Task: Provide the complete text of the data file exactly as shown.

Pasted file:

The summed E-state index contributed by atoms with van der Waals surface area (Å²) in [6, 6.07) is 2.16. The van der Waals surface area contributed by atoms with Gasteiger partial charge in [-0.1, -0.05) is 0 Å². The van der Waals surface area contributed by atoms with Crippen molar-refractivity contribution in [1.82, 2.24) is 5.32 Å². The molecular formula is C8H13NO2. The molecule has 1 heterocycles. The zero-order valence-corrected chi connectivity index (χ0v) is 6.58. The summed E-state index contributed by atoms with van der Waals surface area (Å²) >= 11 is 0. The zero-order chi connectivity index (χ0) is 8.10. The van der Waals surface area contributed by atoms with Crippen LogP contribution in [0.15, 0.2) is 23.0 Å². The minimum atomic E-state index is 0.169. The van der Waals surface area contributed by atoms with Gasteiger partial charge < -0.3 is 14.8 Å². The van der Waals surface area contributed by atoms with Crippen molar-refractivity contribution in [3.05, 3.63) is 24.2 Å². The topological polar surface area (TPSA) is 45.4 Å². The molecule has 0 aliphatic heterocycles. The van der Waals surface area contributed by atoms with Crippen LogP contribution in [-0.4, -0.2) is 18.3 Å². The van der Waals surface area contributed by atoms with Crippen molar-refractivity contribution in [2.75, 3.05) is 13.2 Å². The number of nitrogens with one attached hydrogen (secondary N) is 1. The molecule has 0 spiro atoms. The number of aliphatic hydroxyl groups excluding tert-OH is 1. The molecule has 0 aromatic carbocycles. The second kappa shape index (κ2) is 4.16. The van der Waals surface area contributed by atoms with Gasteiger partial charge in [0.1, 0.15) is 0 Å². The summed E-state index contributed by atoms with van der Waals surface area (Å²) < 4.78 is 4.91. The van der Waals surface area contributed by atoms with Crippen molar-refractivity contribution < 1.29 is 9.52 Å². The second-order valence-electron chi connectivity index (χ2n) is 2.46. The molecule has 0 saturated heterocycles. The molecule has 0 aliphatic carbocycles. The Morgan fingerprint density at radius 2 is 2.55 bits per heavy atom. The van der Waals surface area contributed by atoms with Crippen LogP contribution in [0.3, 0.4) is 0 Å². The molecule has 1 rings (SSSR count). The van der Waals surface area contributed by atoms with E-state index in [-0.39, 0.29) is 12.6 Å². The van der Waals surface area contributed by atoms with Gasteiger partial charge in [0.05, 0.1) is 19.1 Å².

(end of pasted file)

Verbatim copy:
The summed E-state index contributed by atoms with van der Waals surface area (Å²) in [6, 6.07) is 2.16. The van der Waals surface area contributed by atoms with Gasteiger partial charge in [-0.1, -0.05) is 0 Å². The van der Waals surface area contributed by atoms with Crippen molar-refractivity contribution in [1.82, 2.24) is 5.32 Å². The molecular formula is C8H13NO2. The molecule has 1 heterocycles. The zero-order valence-corrected chi connectivity index (χ0v) is 6.58. The summed E-state index contributed by atoms with van der Waals surface area (Å²) >= 11 is 0. The zero-order chi connectivity index (χ0) is 8.10. The van der Waals surface area contributed by atoms with Crippen LogP contribution in [0.15, 0.2) is 23.0 Å². The minimum atomic E-state index is 0.169. The van der Waals surface area contributed by atoms with Gasteiger partial charge < -0.3 is 14.8 Å². The van der Waals surface area contributed by atoms with Crippen molar-refractivity contribution in [3.05, 3.63) is 24.2 Å². The topological polar surface area (TPSA) is 45.4 Å². The molecule has 0 aliphatic heterocycles. The van der Waals surface area contributed by atoms with Crippen LogP contribution in [-0.4, -0.2) is 18.3 Å². The van der Waals surface area contributed by atoms with Crippen molar-refractivity contribution in [2.75, 3.05) is 13.2 Å². The number of nitrogens with one attached hydrogen (secondary N) is 1. The molecule has 0 spiro atoms. The number of aliphatic hydroxyl groups excluding tert-OH is 1. The molecule has 0 aromatic carbocycles. The second kappa shape index (κ2) is 4.16. The van der Waals surface area contributed by atoms with Gasteiger partial charge in [0.1, 0.15) is 0 Å². The summed E-state index contributed by atoms with van der Waals surface area (Å²) < 4.78 is 4.91. The van der Waals surface area contributed by atoms with Crippen molar-refractivity contribution < 1.29 is 9.52 Å². The second-order valence-electron chi connectivity index (χ2n) is 2.46. The molecule has 0 saturated heterocycles. The molecule has 0 aliphatic carbocycles. The Morgan fingerprint density at radius 2 is 2.55 bits per heavy atom. The van der Waals surface area contributed by atoms with Crippen LogP contribution in [0.3, 0.4) is 0 Å². The molecule has 1 rings (SSSR count). The van der Waals surface area contributed by atoms with E-state index in [-0.39, 0.29) is 12.6 Å². The van der Waals surface area contributed by atoms with Gasteiger partial charge in [0.05, 0.1) is 19.1 Å².